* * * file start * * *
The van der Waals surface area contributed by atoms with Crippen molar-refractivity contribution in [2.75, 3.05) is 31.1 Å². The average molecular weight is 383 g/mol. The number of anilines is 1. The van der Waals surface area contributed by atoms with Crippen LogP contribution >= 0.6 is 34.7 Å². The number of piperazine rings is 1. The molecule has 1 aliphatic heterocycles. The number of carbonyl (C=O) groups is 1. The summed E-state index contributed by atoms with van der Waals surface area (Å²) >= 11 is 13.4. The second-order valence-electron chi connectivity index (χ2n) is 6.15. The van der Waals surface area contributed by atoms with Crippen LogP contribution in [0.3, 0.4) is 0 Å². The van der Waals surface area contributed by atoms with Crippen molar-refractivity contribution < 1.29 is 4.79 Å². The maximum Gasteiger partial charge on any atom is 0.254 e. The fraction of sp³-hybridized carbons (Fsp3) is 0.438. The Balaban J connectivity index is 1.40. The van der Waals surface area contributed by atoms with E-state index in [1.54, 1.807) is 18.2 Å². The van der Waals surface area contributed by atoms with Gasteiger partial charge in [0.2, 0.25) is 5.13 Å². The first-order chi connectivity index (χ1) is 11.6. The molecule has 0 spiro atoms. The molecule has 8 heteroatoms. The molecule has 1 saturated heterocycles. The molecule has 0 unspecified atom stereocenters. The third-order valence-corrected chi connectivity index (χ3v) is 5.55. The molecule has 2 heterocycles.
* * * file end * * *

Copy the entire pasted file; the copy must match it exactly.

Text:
The van der Waals surface area contributed by atoms with Crippen molar-refractivity contribution in [2.75, 3.05) is 31.1 Å². The average molecular weight is 383 g/mol. The number of anilines is 1. The van der Waals surface area contributed by atoms with Crippen LogP contribution >= 0.6 is 34.7 Å². The number of piperazine rings is 1. The molecule has 1 aliphatic heterocycles. The number of carbonyl (C=O) groups is 1. The summed E-state index contributed by atoms with van der Waals surface area (Å²) >= 11 is 13.4. The second-order valence-electron chi connectivity index (χ2n) is 6.15. The van der Waals surface area contributed by atoms with Crippen LogP contribution in [0.3, 0.4) is 0 Å². The van der Waals surface area contributed by atoms with Crippen molar-refractivity contribution < 1.29 is 4.79 Å². The maximum Gasteiger partial charge on any atom is 0.254 e. The fraction of sp³-hybridized carbons (Fsp3) is 0.438. The Balaban J connectivity index is 1.40. The van der Waals surface area contributed by atoms with E-state index in [1.54, 1.807) is 18.2 Å². The van der Waals surface area contributed by atoms with Gasteiger partial charge in [0.2, 0.25) is 5.13 Å². The first-order chi connectivity index (χ1) is 11.6. The molecule has 0 spiro atoms. The molecule has 8 heteroatoms. The molecule has 1 saturated heterocycles. The molecule has 0 unspecified atom stereocenters. The third-order valence-corrected chi connectivity index (χ3v) is 5.55. The molecule has 2 heterocycles.